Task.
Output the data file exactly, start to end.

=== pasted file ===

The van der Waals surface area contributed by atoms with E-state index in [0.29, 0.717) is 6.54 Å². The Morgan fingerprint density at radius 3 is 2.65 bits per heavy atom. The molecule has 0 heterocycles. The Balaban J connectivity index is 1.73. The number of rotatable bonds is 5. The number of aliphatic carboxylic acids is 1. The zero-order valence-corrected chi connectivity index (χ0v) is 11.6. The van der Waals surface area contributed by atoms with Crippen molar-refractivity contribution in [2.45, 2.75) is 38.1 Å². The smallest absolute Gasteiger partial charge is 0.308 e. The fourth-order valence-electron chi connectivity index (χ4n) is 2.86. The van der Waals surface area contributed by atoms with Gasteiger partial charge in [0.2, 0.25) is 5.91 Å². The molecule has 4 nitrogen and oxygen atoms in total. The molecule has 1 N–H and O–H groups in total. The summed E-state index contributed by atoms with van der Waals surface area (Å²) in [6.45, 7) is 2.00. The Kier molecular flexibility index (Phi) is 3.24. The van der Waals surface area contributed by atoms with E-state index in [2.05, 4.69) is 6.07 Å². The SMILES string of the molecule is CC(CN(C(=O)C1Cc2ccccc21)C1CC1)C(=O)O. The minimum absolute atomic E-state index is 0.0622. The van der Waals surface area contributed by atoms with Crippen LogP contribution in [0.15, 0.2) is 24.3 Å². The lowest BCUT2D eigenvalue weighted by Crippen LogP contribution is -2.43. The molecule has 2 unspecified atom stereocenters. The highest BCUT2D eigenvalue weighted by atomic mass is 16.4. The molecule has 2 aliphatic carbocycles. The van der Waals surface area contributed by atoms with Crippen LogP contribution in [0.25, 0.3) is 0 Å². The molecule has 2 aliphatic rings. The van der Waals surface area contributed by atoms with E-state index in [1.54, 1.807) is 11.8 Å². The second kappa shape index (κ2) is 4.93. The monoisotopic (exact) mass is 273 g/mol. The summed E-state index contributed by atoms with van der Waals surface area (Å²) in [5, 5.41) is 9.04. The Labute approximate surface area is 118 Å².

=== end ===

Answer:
The van der Waals surface area contributed by atoms with E-state index in [0.29, 0.717) is 6.54 Å². The Morgan fingerprint density at radius 3 is 2.65 bits per heavy atom. The molecule has 0 heterocycles. The Balaban J connectivity index is 1.73. The number of rotatable bonds is 5. The number of aliphatic carboxylic acids is 1. The zero-order valence-corrected chi connectivity index (χ0v) is 11.6. The van der Waals surface area contributed by atoms with Crippen molar-refractivity contribution in [2.45, 2.75) is 38.1 Å². The smallest absolute Gasteiger partial charge is 0.308 e. The fourth-order valence-electron chi connectivity index (χ4n) is 2.86. The van der Waals surface area contributed by atoms with Gasteiger partial charge in [0.2, 0.25) is 5.91 Å². The molecule has 4 nitrogen and oxygen atoms in total. The molecule has 1 N–H and O–H groups in total. The summed E-state index contributed by atoms with van der Waals surface area (Å²) in [6.45, 7) is 2.00. The Kier molecular flexibility index (Phi) is 3.24. The van der Waals surface area contributed by atoms with E-state index in [2.05, 4.69) is 6.07 Å². The SMILES string of the molecule is CC(CN(C(=O)C1Cc2ccccc21)C1CC1)C(=O)O. The minimum absolute atomic E-state index is 0.0622. The van der Waals surface area contributed by atoms with Crippen LogP contribution in [0.15, 0.2) is 24.3 Å². The lowest BCUT2D eigenvalue weighted by Crippen LogP contribution is -2.43. The molecule has 2 unspecified atom stereocenters. The highest BCUT2D eigenvalue weighted by atomic mass is 16.4. The molecule has 2 aliphatic carbocycles. The van der Waals surface area contributed by atoms with Crippen LogP contribution in [0.25, 0.3) is 0 Å². The molecule has 2 aliphatic rings. The van der Waals surface area contributed by atoms with E-state index in [1.54, 1.807) is 11.8 Å². The second kappa shape index (κ2) is 4.93. The monoisotopic (exact) mass is 273 g/mol. The summed E-state index contributed by atoms with van der Waals surface area (Å²) in [5, 5.41) is 9.04. The Labute approximate surface area is 118 Å².